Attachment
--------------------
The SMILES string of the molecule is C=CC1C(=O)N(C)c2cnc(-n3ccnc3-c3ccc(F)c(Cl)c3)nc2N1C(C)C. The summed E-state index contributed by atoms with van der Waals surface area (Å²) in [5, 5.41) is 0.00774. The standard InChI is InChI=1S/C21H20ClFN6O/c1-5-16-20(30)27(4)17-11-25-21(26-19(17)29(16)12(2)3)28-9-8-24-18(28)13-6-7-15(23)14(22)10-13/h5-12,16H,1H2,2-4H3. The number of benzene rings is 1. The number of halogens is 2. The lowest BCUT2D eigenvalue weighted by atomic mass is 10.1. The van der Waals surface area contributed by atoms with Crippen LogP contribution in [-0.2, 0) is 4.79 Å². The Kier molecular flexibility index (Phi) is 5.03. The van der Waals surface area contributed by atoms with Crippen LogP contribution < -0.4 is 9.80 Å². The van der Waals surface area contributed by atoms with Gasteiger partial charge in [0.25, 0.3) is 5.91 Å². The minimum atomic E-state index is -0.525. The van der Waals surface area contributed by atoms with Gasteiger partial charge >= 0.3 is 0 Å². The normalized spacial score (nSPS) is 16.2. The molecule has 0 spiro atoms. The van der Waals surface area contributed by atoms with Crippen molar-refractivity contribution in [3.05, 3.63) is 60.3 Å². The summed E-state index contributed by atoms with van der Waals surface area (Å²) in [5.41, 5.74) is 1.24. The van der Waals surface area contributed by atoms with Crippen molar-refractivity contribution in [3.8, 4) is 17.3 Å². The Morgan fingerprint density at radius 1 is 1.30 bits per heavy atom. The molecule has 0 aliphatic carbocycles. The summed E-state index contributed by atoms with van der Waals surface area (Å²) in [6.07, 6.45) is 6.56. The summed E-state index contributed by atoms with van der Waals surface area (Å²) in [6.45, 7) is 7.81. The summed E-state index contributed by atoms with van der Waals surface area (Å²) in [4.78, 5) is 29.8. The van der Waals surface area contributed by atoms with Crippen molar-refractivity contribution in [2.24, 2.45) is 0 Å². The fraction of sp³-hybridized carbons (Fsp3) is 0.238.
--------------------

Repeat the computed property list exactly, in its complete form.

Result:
The SMILES string of the molecule is C=CC1C(=O)N(C)c2cnc(-n3ccnc3-c3ccc(F)c(Cl)c3)nc2N1C(C)C. The summed E-state index contributed by atoms with van der Waals surface area (Å²) in [5, 5.41) is 0.00774. The standard InChI is InChI=1S/C21H20ClFN6O/c1-5-16-20(30)27(4)17-11-25-21(26-19(17)29(16)12(2)3)28-9-8-24-18(28)13-6-7-15(23)14(22)10-13/h5-12,16H,1H2,2-4H3. The number of benzene rings is 1. The number of halogens is 2. The lowest BCUT2D eigenvalue weighted by atomic mass is 10.1. The van der Waals surface area contributed by atoms with Crippen LogP contribution in [-0.2, 0) is 4.79 Å². The Kier molecular flexibility index (Phi) is 5.03. The van der Waals surface area contributed by atoms with Crippen LogP contribution < -0.4 is 9.80 Å². The van der Waals surface area contributed by atoms with Gasteiger partial charge in [0.25, 0.3) is 5.91 Å². The minimum atomic E-state index is -0.525. The van der Waals surface area contributed by atoms with Gasteiger partial charge >= 0.3 is 0 Å². The normalized spacial score (nSPS) is 16.2. The molecule has 0 spiro atoms. The van der Waals surface area contributed by atoms with Crippen molar-refractivity contribution in [3.05, 3.63) is 60.3 Å². The summed E-state index contributed by atoms with van der Waals surface area (Å²) in [5.41, 5.74) is 1.24. The van der Waals surface area contributed by atoms with Crippen molar-refractivity contribution in [3.8, 4) is 17.3 Å². The Morgan fingerprint density at radius 1 is 1.30 bits per heavy atom. The molecule has 0 aliphatic carbocycles. The summed E-state index contributed by atoms with van der Waals surface area (Å²) in [6.07, 6.45) is 6.56. The summed E-state index contributed by atoms with van der Waals surface area (Å²) in [6.45, 7) is 7.81. The summed E-state index contributed by atoms with van der Waals surface area (Å²) in [4.78, 5) is 29.8. The van der Waals surface area contributed by atoms with Crippen molar-refractivity contribution in [2.24, 2.45) is 0 Å². The fraction of sp³-hybridized carbons (Fsp3) is 0.238.